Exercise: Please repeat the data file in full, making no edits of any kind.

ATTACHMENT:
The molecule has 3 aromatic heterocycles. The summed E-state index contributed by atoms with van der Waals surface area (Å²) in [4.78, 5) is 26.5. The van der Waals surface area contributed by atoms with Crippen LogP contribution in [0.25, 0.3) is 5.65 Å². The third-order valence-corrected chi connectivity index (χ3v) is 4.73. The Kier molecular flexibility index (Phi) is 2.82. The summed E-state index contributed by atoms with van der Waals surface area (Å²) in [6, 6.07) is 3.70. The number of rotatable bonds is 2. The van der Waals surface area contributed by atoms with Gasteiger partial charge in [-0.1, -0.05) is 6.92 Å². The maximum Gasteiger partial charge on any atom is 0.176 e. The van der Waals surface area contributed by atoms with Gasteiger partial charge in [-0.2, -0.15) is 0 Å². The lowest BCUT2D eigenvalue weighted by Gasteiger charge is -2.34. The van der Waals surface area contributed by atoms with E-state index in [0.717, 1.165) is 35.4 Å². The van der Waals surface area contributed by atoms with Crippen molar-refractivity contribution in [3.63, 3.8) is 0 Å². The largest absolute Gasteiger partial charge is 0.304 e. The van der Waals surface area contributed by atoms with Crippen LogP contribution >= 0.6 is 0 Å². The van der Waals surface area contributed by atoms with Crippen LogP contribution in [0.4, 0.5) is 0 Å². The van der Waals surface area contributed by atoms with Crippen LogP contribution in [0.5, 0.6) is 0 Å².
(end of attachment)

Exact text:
The molecule has 3 aromatic heterocycles. The summed E-state index contributed by atoms with van der Waals surface area (Å²) in [4.78, 5) is 26.5. The van der Waals surface area contributed by atoms with Crippen LogP contribution in [0.25, 0.3) is 5.65 Å². The third-order valence-corrected chi connectivity index (χ3v) is 4.73. The Kier molecular flexibility index (Phi) is 2.82. The summed E-state index contributed by atoms with van der Waals surface area (Å²) in [6, 6.07) is 3.70. The number of rotatable bonds is 2. The van der Waals surface area contributed by atoms with Gasteiger partial charge in [-0.1, -0.05) is 6.92 Å². The maximum Gasteiger partial charge on any atom is 0.176 e. The van der Waals surface area contributed by atoms with Gasteiger partial charge in [-0.2, -0.15) is 0 Å². The lowest BCUT2D eigenvalue weighted by Gasteiger charge is -2.34. The van der Waals surface area contributed by atoms with E-state index in [0.717, 1.165) is 35.4 Å². The van der Waals surface area contributed by atoms with Crippen molar-refractivity contribution in [3.63, 3.8) is 0 Å². The largest absolute Gasteiger partial charge is 0.304 e. The van der Waals surface area contributed by atoms with Crippen LogP contribution >= 0.6 is 0 Å². The van der Waals surface area contributed by atoms with Crippen LogP contribution in [0.4, 0.5) is 0 Å². The van der Waals surface area contributed by atoms with Crippen LogP contribution in [0.5, 0.6) is 0 Å².